Nevertheless, traders who are wary of the extended bullish conditions can look to VIX-related exchange traded products to hedge their exposure in case of a sudden fallout.
For instance, VIX traders may look to the iPath S&P 500 VIX Short Term Futures ETN (NYSEArca: VXX), ProShares VIX Short-Term Futures ETF (NYSEArca: VIXY), VelocityShares Daily Long VIX Short-Term ETN (NYSEArca: VIIX) and REX VolMAXX Long VIX Weekly Futures Strategy ETF (BATS: VMAX).
The VIX, or so-called fear index, is a widely observed indicator for investor sentiment in the stock market and measures the expected or implied volatility of large-cap stock options traded on the S&P 500 index. ETPs that track VIX futures allow investors to profit during rising volatility or hedge against short-term turns. VIX exchange traded products track the VIX futures market, not the VIX spot price.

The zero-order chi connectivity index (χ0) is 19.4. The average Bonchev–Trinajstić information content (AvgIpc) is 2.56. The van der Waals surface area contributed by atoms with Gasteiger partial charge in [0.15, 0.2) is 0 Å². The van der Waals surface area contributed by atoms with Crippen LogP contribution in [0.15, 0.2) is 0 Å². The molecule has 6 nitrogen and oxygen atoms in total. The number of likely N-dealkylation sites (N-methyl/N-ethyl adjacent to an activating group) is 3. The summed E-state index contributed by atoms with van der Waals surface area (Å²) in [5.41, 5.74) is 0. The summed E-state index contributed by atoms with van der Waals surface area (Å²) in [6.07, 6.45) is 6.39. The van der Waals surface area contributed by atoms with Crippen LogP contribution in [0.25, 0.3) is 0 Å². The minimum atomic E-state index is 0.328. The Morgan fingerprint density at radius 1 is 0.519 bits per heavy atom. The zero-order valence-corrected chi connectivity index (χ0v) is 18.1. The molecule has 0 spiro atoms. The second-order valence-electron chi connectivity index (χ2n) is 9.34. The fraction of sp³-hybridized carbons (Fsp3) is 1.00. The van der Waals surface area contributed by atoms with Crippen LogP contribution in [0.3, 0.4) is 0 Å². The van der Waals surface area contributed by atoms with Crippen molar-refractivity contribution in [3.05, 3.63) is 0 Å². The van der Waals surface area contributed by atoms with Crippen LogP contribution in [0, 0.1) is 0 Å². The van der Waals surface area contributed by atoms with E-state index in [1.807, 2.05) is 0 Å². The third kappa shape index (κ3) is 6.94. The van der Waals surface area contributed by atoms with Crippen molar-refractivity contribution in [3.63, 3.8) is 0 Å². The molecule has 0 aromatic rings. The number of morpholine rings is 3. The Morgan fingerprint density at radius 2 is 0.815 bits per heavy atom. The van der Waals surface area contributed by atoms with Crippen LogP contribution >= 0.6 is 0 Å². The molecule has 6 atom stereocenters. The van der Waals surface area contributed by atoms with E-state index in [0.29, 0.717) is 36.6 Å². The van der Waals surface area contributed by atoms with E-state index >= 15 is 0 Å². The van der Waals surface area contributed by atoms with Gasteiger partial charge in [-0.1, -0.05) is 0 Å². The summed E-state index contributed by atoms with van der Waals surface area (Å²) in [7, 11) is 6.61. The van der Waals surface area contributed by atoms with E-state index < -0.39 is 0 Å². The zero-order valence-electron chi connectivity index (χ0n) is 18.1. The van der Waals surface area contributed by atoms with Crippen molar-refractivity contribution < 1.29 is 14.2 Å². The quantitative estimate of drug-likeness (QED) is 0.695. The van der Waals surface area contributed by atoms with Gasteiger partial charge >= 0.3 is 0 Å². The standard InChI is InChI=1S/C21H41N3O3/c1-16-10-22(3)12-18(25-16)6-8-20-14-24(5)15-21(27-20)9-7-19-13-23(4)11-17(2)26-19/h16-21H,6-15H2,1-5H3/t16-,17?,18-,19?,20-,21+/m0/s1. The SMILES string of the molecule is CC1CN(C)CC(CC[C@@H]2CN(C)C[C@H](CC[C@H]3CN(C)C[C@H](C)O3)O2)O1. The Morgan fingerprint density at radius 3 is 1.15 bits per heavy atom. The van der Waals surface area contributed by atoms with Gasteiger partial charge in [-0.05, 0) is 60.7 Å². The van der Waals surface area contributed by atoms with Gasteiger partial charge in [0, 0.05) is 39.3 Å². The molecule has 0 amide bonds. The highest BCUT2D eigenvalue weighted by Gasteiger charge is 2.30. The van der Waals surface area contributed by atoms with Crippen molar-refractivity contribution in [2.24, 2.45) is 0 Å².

Related: The Best Performing ETF of 2017 Is…
The bearish or inverse VIX ETF, the REX VolMAXX Inverse VIX Weekly Futures Strategy ETF (BATS: VMIN) has also been one of the best performing ETFs this year due to the ongoing risk-on environment and falling VIX. The reason VMIN has been doing so well may be attributed to a quirk in the way the ETF structure works.
With the popularity of inverse VIX ETFs grows, many think of volatility funds as having a significant decay in price. While this is generally true of long volatility funds, VMIN takes the other side of the trade, benefiting from such decay as it accrues in exchange for bearing the risks associated with sudden spikes in volatility.
For more information on the CBOE Volatility Index, visit our VIX category.